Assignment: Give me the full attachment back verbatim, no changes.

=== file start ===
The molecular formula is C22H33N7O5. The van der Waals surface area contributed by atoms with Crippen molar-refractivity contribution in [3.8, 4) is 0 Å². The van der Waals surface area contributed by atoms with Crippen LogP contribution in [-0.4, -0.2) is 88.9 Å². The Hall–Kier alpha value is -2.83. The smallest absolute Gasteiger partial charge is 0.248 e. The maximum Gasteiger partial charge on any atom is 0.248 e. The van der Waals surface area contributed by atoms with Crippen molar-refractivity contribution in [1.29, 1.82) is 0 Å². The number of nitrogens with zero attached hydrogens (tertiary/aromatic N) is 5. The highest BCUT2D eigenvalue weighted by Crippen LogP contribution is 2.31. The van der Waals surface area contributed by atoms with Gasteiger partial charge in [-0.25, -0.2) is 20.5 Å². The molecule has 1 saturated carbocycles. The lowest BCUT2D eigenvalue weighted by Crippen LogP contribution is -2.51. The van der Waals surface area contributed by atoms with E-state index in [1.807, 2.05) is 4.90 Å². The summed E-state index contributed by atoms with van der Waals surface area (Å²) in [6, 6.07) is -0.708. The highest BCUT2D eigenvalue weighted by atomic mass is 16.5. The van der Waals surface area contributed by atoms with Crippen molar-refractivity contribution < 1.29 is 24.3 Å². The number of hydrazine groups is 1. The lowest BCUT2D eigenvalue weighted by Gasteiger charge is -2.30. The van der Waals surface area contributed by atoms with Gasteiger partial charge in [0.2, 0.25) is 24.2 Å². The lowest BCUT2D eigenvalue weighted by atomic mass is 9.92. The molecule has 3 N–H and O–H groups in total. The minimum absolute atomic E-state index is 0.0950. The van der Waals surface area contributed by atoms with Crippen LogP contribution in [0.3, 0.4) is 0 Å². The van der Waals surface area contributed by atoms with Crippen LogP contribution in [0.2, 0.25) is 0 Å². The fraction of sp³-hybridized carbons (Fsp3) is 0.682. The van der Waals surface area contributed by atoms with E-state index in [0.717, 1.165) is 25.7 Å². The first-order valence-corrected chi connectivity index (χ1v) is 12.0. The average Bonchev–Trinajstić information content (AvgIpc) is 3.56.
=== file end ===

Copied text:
The molecular formula is C22H33N7O5. The van der Waals surface area contributed by atoms with Crippen molar-refractivity contribution in [3.8, 4) is 0 Å². The van der Waals surface area contributed by atoms with Crippen LogP contribution in [-0.4, -0.2) is 88.9 Å². The Hall–Kier alpha value is -2.83. The smallest absolute Gasteiger partial charge is 0.248 e. The maximum Gasteiger partial charge on any atom is 0.248 e. The van der Waals surface area contributed by atoms with Crippen molar-refractivity contribution in [1.29, 1.82) is 0 Å². The number of nitrogens with zero attached hydrogens (tertiary/aromatic N) is 5. The highest BCUT2D eigenvalue weighted by Crippen LogP contribution is 2.31. The van der Waals surface area contributed by atoms with Gasteiger partial charge in [-0.25, -0.2) is 20.5 Å². The molecule has 1 saturated carbocycles. The lowest BCUT2D eigenvalue weighted by Crippen LogP contribution is -2.51. The van der Waals surface area contributed by atoms with E-state index in [1.807, 2.05) is 4.90 Å². The summed E-state index contributed by atoms with van der Waals surface area (Å²) in [6, 6.07) is -0.708. The highest BCUT2D eigenvalue weighted by atomic mass is 16.5. The van der Waals surface area contributed by atoms with Crippen molar-refractivity contribution < 1.29 is 24.3 Å². The number of hydrazine groups is 1. The lowest BCUT2D eigenvalue weighted by Gasteiger charge is -2.30. The van der Waals surface area contributed by atoms with Gasteiger partial charge in [0.2, 0.25) is 24.2 Å². The lowest BCUT2D eigenvalue weighted by atomic mass is 9.92. The molecule has 3 N–H and O–H groups in total. The minimum absolute atomic E-state index is 0.0950. The van der Waals surface area contributed by atoms with Crippen LogP contribution in [0.3, 0.4) is 0 Å². The van der Waals surface area contributed by atoms with Crippen LogP contribution in [0.2, 0.25) is 0 Å². The fraction of sp³-hybridized carbons (Fsp3) is 0.682. The van der Waals surface area contributed by atoms with E-state index in [0.717, 1.165) is 25.7 Å². The first-order valence-corrected chi connectivity index (χ1v) is 12.0. The average Bonchev–Trinajstić information content (AvgIpc) is 3.56.